EDITOR’S NOTE: Lycoming County’s homeless population often is overlooked and full of people from a myriad of backgrounds. Here On the PULSE finishes a week-long series on the local issue with its last of six different profiles on individuals struggling with homelessness.
“There’s definitely a correlation between health and homelessness … That’s what my book’s about. It needs to be told,” says Steven Michael Sykes, an author, poet and musician who has lived and worked at the American Rescue Workers for a year.
He was born and raised in Williamsport and spent most of his life in the city, save for a couple of years in Tampa, Florida.
Sykes says he toppled into the realm of homelessness when “the wrong medication caused a very adverse side effect. I have epilepsy.”
Developing the disorder, which affects the brain, “started probably the toughest year of my life,” he says. “You’re used to one thing, and you have a medical ailment completely change the whole facet of your life.
“Epilepsy crushed my family life, ruined my marriage. I haven’t talked to them (my family) in over a year. Some family (members) understand, some are compassionate, but some say you’re faking it, you brought this on yourself.”
The neurological disorder is very common in the U.S., with more than 3 million cases diagnosed every year. It is characterized by seizures that can range in severity from nearly undetectable to so violent that they cause broken bones.
“I only knew a few people who ever had seizures,” says Sykes, who has been dealing with the disorder for about 10 years. “And now that pretty much dictates my day … if I get through it with no seizures, it’s a great day.
“Nobody understands what it’s like to have a seizure, unless you’ve had one. They’re bizarre. Back in the day, they thought you were possessed by a demon. It’s not pretty.”
Dealing with the change in his health and what he admits as poor planning and reliance on people he later realized he could not count on changed his life and his future.
“But it’s happened to other people … lots, some smarter than me, older, richer, poorer, different sex, all of it. I’m nobody special, but I know that. I’m a common person … well, I wouldn’t say common, I’m a little bit uncommon,” he says, smiling faintly.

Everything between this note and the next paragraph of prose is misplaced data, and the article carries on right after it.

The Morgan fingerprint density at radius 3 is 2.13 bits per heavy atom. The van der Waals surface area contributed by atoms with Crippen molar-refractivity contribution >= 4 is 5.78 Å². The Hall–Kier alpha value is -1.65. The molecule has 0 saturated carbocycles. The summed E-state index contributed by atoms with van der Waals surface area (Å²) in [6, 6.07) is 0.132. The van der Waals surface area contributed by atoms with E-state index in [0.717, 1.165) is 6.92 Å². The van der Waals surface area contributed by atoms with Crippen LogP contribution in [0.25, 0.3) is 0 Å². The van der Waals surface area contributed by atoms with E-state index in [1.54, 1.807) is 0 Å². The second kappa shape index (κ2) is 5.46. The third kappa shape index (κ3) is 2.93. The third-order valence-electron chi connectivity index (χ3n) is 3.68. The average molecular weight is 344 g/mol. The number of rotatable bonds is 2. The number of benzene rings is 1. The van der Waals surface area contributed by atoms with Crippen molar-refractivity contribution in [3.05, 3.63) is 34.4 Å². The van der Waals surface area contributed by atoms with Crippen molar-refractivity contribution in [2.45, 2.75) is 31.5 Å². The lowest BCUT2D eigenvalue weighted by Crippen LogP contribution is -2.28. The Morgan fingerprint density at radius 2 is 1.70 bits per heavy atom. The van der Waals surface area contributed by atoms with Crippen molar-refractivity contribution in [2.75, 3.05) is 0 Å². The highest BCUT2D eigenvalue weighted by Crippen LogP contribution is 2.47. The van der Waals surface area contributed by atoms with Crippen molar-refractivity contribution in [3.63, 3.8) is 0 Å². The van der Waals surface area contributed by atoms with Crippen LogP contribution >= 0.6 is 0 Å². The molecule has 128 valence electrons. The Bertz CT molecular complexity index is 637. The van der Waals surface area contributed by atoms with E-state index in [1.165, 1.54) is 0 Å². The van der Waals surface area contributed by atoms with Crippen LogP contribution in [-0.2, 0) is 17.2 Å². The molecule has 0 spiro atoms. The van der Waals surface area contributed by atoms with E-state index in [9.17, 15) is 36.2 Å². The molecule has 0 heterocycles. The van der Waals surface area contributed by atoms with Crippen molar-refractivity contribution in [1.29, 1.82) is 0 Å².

Sykes says he doesn’t fit the mold that many people have in mind when they imagine a homeless individual.
“I graduated high school, went to college. My parents were affluent. They weren’t wealthy but they weren’t poor either,” he says. “You see that depiction on TV or what you think a homeless guy is, some wino pushing a cart with a ratty beard — I’m not saying that doesn’t happen. But … some guys here have $300 phones and sneakers. They just were either ill prepared, came here from another town, only knew a few people, or, like myself, the health thing … This place has its share of people with health problems, for sure.
“Everybody has a story; some of them are a lot worse than mine.”
At the American Rescue Workers shelter, where about 40 men share lodging on any given day, he is not alone.
“I’ve always said there’s two places in life you should never be — jail or a homeless shelter. You will not enjoy either one … but this place is great,” he says. “It is definitely a learning experience and you either adapt to it or …. end up in the mental ward, back in jail, leaving or being kicked out.”
Those who adapt can succeed. In Lycoming County, he says, “there’s plenty of resources if you want to seek them out. It’s not just handed to you.”
There also are plenty of people who need those resources, although the general public might not realize it.
“People are so busy and involved in their tablets and their screens and their phones, you miss a lot,” Sykes says. “We’re here. Not everybody is that guy you see living under the bridge … There are people around here that are tent sleeping by the river, for sure.
“There’s a lot of places around here that offer a free lunch. You might see them at the drug store, see ’em at the courthouse. (The issue of homelessness) is a lot bigger than I thought, and I grew up here.”
Sykes is on one of the county’s lists to secure a more permanent housing option.
“I’ve met some good people here,” he says, “but I’m not destined to be here forever.”